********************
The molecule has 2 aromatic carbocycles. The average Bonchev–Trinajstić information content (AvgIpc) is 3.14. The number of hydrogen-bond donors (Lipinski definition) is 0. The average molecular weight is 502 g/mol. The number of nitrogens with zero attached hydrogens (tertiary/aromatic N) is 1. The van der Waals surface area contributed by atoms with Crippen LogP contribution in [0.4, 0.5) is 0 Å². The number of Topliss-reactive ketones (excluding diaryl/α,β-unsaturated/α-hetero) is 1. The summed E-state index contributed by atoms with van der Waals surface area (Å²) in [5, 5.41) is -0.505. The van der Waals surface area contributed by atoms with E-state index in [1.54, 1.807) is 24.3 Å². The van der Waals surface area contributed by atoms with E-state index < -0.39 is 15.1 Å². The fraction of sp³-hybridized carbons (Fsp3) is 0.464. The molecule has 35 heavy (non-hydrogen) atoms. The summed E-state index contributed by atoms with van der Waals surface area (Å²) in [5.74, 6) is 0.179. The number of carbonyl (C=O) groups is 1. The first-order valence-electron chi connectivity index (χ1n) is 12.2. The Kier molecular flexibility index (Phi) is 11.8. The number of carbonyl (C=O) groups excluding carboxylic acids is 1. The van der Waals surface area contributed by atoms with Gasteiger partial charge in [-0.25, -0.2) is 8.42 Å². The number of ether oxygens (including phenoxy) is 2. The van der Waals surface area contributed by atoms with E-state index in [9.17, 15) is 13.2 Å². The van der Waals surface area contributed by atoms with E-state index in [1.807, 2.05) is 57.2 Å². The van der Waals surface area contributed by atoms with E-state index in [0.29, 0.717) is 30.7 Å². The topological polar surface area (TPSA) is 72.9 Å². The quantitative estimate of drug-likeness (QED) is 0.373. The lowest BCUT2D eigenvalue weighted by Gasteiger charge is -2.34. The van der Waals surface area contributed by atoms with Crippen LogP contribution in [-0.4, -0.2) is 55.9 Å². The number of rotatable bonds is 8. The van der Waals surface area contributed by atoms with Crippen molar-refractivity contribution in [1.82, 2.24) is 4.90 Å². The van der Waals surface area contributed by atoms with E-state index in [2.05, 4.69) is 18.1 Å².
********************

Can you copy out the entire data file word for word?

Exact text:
The molecule has 2 aromatic carbocycles. The average Bonchev–Trinajstić information content (AvgIpc) is 3.14. The number of hydrogen-bond donors (Lipinski definition) is 0. The average molecular weight is 502 g/mol. The number of nitrogens with zero attached hydrogens (tertiary/aromatic N) is 1. The van der Waals surface area contributed by atoms with Crippen LogP contribution in [0.4, 0.5) is 0 Å². The number of Topliss-reactive ketones (excluding diaryl/α,β-unsaturated/α-hetero) is 1. The summed E-state index contributed by atoms with van der Waals surface area (Å²) in [5, 5.41) is -0.505. The van der Waals surface area contributed by atoms with E-state index in [1.54, 1.807) is 24.3 Å². The van der Waals surface area contributed by atoms with E-state index < -0.39 is 15.1 Å². The fraction of sp³-hybridized carbons (Fsp3) is 0.464. The molecule has 35 heavy (non-hydrogen) atoms. The summed E-state index contributed by atoms with van der Waals surface area (Å²) in [5.74, 6) is 0.179. The number of carbonyl (C=O) groups is 1. The first-order valence-electron chi connectivity index (χ1n) is 12.2. The Kier molecular flexibility index (Phi) is 11.8. The number of carbonyl (C=O) groups excluding carboxylic acids is 1. The van der Waals surface area contributed by atoms with Gasteiger partial charge in [-0.25, -0.2) is 8.42 Å². The number of ether oxygens (including phenoxy) is 2. The van der Waals surface area contributed by atoms with E-state index in [9.17, 15) is 13.2 Å². The van der Waals surface area contributed by atoms with E-state index in [1.807, 2.05) is 57.2 Å². The van der Waals surface area contributed by atoms with E-state index in [0.29, 0.717) is 30.7 Å². The topological polar surface area (TPSA) is 72.9 Å². The quantitative estimate of drug-likeness (QED) is 0.373. The lowest BCUT2D eigenvalue weighted by Gasteiger charge is -2.34. The van der Waals surface area contributed by atoms with Crippen LogP contribution in [-0.4, -0.2) is 55.9 Å². The number of rotatable bonds is 8. The van der Waals surface area contributed by atoms with Crippen molar-refractivity contribution in [1.82, 2.24) is 4.90 Å². The van der Waals surface area contributed by atoms with E-state index in [2.05, 4.69) is 18.1 Å².